20 Years of Anti-Corruption Efforts in Nigeria: A Critical Look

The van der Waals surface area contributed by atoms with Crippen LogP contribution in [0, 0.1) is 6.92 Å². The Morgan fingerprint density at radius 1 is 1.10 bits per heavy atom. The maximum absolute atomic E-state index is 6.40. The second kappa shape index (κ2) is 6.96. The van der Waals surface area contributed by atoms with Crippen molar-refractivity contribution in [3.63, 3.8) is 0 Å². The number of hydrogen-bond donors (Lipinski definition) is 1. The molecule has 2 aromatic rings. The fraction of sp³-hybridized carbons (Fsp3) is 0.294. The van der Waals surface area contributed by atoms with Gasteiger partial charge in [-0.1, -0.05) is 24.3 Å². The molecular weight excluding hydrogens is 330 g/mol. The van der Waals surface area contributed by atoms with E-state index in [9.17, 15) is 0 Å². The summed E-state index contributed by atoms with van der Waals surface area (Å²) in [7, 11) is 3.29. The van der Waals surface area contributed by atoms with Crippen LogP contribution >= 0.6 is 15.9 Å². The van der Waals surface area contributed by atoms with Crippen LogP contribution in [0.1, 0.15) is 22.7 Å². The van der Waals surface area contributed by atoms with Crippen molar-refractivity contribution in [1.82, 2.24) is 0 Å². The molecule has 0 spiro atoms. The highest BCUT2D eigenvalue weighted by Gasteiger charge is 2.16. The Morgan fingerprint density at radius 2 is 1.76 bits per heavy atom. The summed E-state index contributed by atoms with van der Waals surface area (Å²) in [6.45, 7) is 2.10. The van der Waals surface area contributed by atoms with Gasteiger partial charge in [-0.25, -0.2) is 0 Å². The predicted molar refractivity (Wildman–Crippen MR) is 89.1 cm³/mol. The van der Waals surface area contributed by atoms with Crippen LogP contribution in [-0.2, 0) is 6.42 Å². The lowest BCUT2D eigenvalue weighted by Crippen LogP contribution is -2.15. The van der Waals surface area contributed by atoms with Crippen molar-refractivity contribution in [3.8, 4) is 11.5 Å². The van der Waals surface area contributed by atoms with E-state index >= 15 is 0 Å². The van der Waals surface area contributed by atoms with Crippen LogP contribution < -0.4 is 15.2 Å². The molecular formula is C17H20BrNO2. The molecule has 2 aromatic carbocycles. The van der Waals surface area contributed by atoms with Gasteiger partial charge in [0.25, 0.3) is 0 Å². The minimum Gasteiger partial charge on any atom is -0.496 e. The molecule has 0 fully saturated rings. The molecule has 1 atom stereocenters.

Corruption in Nigeria is ubiquitous and takes many forms: from massive contract fraud to petty bribery; from straight-up embezzlement to complicated money laundering schemes. Just six years after independence, the country experienced its first military coup that ousted out the elected officials of the first republic. One notable justification for the 1966 coup d'etat by the military was the pervasive corruption of the first republic civilian leadership. There have been notable anti-corruption achievements in the last two decades. The passage of critical anti-corruption legislation has revolutionised Nigeria's anti-corruption landscape, and it has continued to adapt to the shifting dynamics in corruption practices. In the area of prosecutions, non-traditional tactics such as plea bargains, asset forfeitures, and non-custodial sentences - following the enactment of the Correctional Service Act in 2019 - have become ways to bypass bottlenecks, resulting in faster convictions and financial losses for those convicted of corruption. This paper makes six critical recommendations to improve anti-corruption efforts in Nigeria. To begin, politicians should be required to publicly disclose their sources of income to foster accountability and develop public trust. Second, legislators should collaborate with anti-corruption agencies and commissions to enact legislation effecting the prosecution of corruption cases. Thirdly, given the decentralised nature of cryptocurrency, legislators should amend vital legislation to address virtual money laundering concerns. Fourth, the National Assembly should revise the Code of Conduct Bureau Act to permit public disclosure of officeholders' asset declarations without jeopardising officeholders' privacy or safety. Fifth, the Presidency and National Assembly must strengthen their supervision over ministries, departments, and agencies and collaborate to reinforce their legal and administrative mandates. Finally, Nigeria's international partners should support national efforts by taking firmer measures to deter public funds theft and prevent illicit financial flows.

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